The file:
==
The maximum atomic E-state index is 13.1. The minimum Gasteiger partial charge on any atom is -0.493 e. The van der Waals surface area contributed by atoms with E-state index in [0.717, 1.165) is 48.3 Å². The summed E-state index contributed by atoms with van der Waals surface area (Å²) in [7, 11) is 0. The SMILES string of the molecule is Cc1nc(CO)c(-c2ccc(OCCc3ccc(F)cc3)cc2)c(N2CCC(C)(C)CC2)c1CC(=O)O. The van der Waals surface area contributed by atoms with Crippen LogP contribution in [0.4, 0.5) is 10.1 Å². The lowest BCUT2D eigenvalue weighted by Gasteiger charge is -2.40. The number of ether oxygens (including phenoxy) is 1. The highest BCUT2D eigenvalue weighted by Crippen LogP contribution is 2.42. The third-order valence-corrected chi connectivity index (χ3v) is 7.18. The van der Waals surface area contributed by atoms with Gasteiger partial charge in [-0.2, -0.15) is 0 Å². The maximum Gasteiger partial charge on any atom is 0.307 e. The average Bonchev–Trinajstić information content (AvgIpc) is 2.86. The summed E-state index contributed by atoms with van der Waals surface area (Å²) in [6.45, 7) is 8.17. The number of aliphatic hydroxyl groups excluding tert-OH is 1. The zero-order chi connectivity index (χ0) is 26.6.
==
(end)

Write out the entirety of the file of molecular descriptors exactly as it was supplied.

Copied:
The maximum atomic E-state index is 13.1. The minimum Gasteiger partial charge on any atom is -0.493 e. The van der Waals surface area contributed by atoms with E-state index in [0.717, 1.165) is 48.3 Å². The summed E-state index contributed by atoms with van der Waals surface area (Å²) in [7, 11) is 0. The SMILES string of the molecule is Cc1nc(CO)c(-c2ccc(OCCc3ccc(F)cc3)cc2)c(N2CCC(C)(C)CC2)c1CC(=O)O. The van der Waals surface area contributed by atoms with Crippen LogP contribution in [0.4, 0.5) is 10.1 Å². The lowest BCUT2D eigenvalue weighted by Gasteiger charge is -2.40. The number of ether oxygens (including phenoxy) is 1. The highest BCUT2D eigenvalue weighted by Crippen LogP contribution is 2.42. The third-order valence-corrected chi connectivity index (χ3v) is 7.18. The van der Waals surface area contributed by atoms with Gasteiger partial charge in [-0.2, -0.15) is 0 Å². The maximum Gasteiger partial charge on any atom is 0.307 e. The average Bonchev–Trinajstić information content (AvgIpc) is 2.86. The summed E-state index contributed by atoms with van der Waals surface area (Å²) in [6.45, 7) is 8.17. The number of aliphatic hydroxyl groups excluding tert-OH is 1. The zero-order chi connectivity index (χ0) is 26.6.